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Luisa, at last!

Florida Grand Opera
11/12/2011 -  & November 15, 18, 22, 20, 23, 26 (Miami), & December 1, 3 (Fort Lauderdale), 2011
Federico Moreno Torroba: Luisa Fernanda
Amparo Navarro (Luisa Fernanda), Antonio Gandia (Javier Moreno), Àngel Òdena (Vidal Hernandez), Davinia Rodriguez (Carolina), Raquel Pierotti (Mariana), Rafa Castejón (Aníbal), Rebekah Diaz (Rosita), Miguel Sola (Don Luis Nogales), David Rubiera (Bizco Porras), Daniel Shirley (Vendedora), Martin Nusspaumer (Saboyano), Ryan Milstead (Don Lucas), Craig Colclough (Capitán)
Florida Grand Opera Orchestra and Chorus, John Keene (chorus master), Pablo Mielgo (conductor)
Emilio Sagi (director and set design), Maria Jose Ojanguren (costume design), Eduardo Bravo (lighting design), Nuria Castejon (choreography)

À. Òdena & A. Navarro (Courtesy FGO)

Florida Grand Opera has resisted presenting a zarzuela even though the community has had a tremendous Hispanic population for decades. Many have seen Luisa Fernanda at Miami’s Sociedad Pro-Arte Grateli which offers zarzuela and sometimes Viennese operetta in Spanish translation. But this is the first time it has been done by Miami’s opera company. So this event is a big deal; not just artistically but symbolically. Many in the audience were tempted to sing along with songs they have known since childhood; different recordings have been shared and compared for years. To Spanish speakers the score is as familiar as Oklahoma! is to first-language English speakers. Although one might not understand Spanish, it is impossible to miss the beauty and intention of the music. To zarzuela novices, the important question is, does Luisa Fernanda work as good musical theatre?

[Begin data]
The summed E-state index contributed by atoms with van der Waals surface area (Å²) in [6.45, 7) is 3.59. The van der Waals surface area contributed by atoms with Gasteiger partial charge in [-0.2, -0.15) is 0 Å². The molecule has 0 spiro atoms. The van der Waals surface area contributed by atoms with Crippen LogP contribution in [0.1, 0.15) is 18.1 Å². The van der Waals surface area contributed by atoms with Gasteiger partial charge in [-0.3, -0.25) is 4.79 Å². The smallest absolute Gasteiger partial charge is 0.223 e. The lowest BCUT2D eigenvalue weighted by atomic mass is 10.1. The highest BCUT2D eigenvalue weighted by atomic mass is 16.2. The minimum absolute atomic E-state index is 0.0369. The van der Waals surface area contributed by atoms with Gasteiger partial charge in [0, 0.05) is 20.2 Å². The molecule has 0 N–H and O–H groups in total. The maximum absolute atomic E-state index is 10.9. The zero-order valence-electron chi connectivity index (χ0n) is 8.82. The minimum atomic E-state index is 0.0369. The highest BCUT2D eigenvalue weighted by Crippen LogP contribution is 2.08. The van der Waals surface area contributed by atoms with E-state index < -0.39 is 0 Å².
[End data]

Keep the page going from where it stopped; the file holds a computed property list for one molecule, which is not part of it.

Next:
Though some Florida Grand Opera followers worry that this unfamiliar work could indicate that the repertory might soon find a spot for Mamma Mia!, Luisa Fernanda is not the piece to suggest this. The plot involves a May-December romance, threatened by a young tenor who is more devoted to his political future than to any woman. Certainly there are shades of The Most Happy Fella but unlike the Broadway musical, the zarzuela does not end happily for the old man, and probably Luisa will regret her choice before too long. The music takes us through many different plot twists in a manner not unlike an operetta by Friml or Romberg. Torroba was a serious composer who knew exactly what his audience wanted and creatively shaped his music to a solid story with three-dimensional characters; it is not only
rewarding but a lot of fun. Those who approach it overly seriously are likely to be disappointed. Though it is set during the revolution which led to Queen Isabella II’s exile, the politics don’t really have much to do with the outcome. It is simply a backdrop for a charming romance.

But in zarzuela land we are here for the music. It is lovely though not until the soprano-baritone-tenor trio does it resemble the intensity of opera, perhaps Spanish verismo. But the music well suits its characters and is memorable and hummable to even the most ardent opera fanatics.